On October 23, 1924 in Cardiff, Wales, Axel signed on the Olivebank as ship’s carpenter. The Olivebank was a four-masted berque under Captain Karl Troberg. Axel had dublicates of his shipwright tools in case they were lost overboard. Some of his tools had belonged to his grandfather.

On September 28, 1925 Frank Laakso joined the Olivebank. He was born on the island of Little Nagu, Finland, on January 5, 1900. Axel and Frank were paid off in Pt Lincoln on March 18, 1927.

Axel and Frank initially set up camp at Kirton Point and worked on the construction of Pt Lincoln’s railway station. On January 6, 1928 Axel and Frank bought the Gulf Docking Slip and began building fishing boats and dinghies and undertaking repair and salvage work.

In 1933 there were 133 Finnish South Australians including only one woman. Fifteen Finnish South Australians lived in Pt Lincoln in 1936. After Adelaide this was the largest concentration of Finnish South Australians. Most of these people were fishermen. Some of them worked in Axel Stenross’ boatyard.

On April 1, 1940 Axel and Frank moved to the Happy Valley slipway on Pt Lincoln’s north shore, the current site of the Axel Stenross Maritime Museum which was opened after his death in 1980.

The exact number of boats built by A.A. Stenross and Co. is uncertain. It is thought that the company built at least 44 boats between 20 and 45 feet in length (between 6 and 13.7 metres) and 250 20-foot (6 metre) boats.

An unusual instance of seamen jumping ship occured at Pt Victoria in the late 1940s. A group of Finns deserted the windjammer they were enlisted on while it was loading wheat. They were afraid that the USSR was going to take control of Finland in the aftermath of World War II. Some of these men were caught by police and returned to their ship. Four of them found Pastor Freund-Zinnbauer, a Lutheran clergyman who helped many European immigrants in the post-war period.

Pastor Zinnbauer took the four men to the Immigration Department and paid the amount of one hundred pounds guarantee for them. The pastor also found somewhere for the men to stay. They later repaid his kind loan.

By 1947 there were only 102 Finnish South Australians, still including only one woman.

Following World War II approximately 500 Finns resettled in South Australia. Most arrived after 1957 due to economic problems in Finland. Many gained employment in the forestry industry in the South-East towns of Millicent, Mt Gambier and Nangwarry. Some Finns settled in Adelaide and Whyalla. In 1961 there were 614 Finnish South Australians.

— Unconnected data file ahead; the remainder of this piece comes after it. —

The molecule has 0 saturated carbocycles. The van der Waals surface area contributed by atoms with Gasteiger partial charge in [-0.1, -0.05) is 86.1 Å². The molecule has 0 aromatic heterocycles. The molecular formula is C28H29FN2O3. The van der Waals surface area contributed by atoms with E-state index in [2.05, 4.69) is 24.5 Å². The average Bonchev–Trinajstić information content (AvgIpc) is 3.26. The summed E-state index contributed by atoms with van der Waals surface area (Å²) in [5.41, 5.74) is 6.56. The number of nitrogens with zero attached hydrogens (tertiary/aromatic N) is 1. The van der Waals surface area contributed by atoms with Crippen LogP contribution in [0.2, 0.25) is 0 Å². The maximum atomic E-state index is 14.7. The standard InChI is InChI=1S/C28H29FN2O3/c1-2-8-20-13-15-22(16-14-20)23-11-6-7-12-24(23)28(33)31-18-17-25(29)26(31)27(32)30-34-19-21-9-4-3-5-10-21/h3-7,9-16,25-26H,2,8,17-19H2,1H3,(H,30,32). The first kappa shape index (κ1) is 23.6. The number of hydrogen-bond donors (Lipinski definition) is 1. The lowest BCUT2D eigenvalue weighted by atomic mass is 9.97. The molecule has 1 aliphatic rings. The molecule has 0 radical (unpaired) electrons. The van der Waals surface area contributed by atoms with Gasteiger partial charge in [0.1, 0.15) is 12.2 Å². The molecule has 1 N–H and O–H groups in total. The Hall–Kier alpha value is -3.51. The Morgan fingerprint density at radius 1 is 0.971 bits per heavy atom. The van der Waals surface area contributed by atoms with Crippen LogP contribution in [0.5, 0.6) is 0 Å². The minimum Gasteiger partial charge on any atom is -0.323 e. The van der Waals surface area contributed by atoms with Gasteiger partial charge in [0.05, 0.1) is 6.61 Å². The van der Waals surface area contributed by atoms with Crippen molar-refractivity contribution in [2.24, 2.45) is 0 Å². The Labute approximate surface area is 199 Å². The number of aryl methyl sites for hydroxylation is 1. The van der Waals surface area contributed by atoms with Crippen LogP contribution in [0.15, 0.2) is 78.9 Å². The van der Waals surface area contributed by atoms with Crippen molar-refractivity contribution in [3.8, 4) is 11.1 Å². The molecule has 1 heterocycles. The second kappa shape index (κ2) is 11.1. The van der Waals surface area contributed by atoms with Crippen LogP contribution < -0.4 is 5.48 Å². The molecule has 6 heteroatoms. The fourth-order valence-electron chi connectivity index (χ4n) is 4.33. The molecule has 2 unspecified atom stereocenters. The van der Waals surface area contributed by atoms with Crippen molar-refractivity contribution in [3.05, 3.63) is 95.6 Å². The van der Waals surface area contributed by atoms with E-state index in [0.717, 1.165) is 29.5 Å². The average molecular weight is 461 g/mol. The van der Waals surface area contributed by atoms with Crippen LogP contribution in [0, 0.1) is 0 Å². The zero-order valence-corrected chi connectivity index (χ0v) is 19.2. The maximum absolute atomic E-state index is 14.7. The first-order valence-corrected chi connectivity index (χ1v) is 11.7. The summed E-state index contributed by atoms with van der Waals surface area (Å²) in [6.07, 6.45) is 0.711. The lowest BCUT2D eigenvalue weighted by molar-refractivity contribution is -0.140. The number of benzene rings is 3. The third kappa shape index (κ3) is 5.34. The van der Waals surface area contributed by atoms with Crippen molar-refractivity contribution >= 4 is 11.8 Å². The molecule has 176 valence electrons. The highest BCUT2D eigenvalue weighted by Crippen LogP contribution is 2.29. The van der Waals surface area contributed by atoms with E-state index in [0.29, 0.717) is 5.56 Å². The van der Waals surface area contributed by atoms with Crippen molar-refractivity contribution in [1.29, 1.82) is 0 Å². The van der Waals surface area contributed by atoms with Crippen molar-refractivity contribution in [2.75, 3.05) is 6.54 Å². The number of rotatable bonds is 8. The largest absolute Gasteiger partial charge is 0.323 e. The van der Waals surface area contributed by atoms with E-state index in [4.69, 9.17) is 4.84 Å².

The number of Finnish South Australians declined during the 1960s. Some returned to Finland while others immigrated to the United States. In 1966 there were 534 Finnish South Australians.

A group of Finns resettled in South Australia during 1968 and 1969. They immigrated in search of employment opportunities.

Finnish South Australians have settled throughout the metropolitan area, the South-East and in regional centres such as Whyalla. They are employed in the range of occupations.

CULTURAL TRADITIONS

The early settlements of Finnish South Australians were small and widely scattered. As a result no distinct community seems to have developed. There is no evidence of Finnish community life in Adelaide or Pt Lincoln, even though a considerable number of Finnish South Australians had settled in these places. Curiously enough it is known that Axel Stenross was an associate member of the Pt Lincoln Caledonian Society and that he jokingly sometimes called himself Axel Angus McStenross!

The Adelaide Finnish Lutheran Church traces its origins back to 1953 when a Finnish pastor from Melbourne began holding Finnish-language church services at St Stephan’s Lutheran Church, Wakefield Street. The rest of the time the Finnish Lutheran community was cared for by Pastor Freund-Zinnbauer. After 1960 Finnish Lutheran South Australians were visited from time to time by Pastors Kokkonen and Levanen from Melbourne who held services at a former Congregational church in Baliol Street, College Park. During the 1960s Mr Havukainen, who was studying to be a pastor, assisted the Finnish Lutheran community of Adelaide.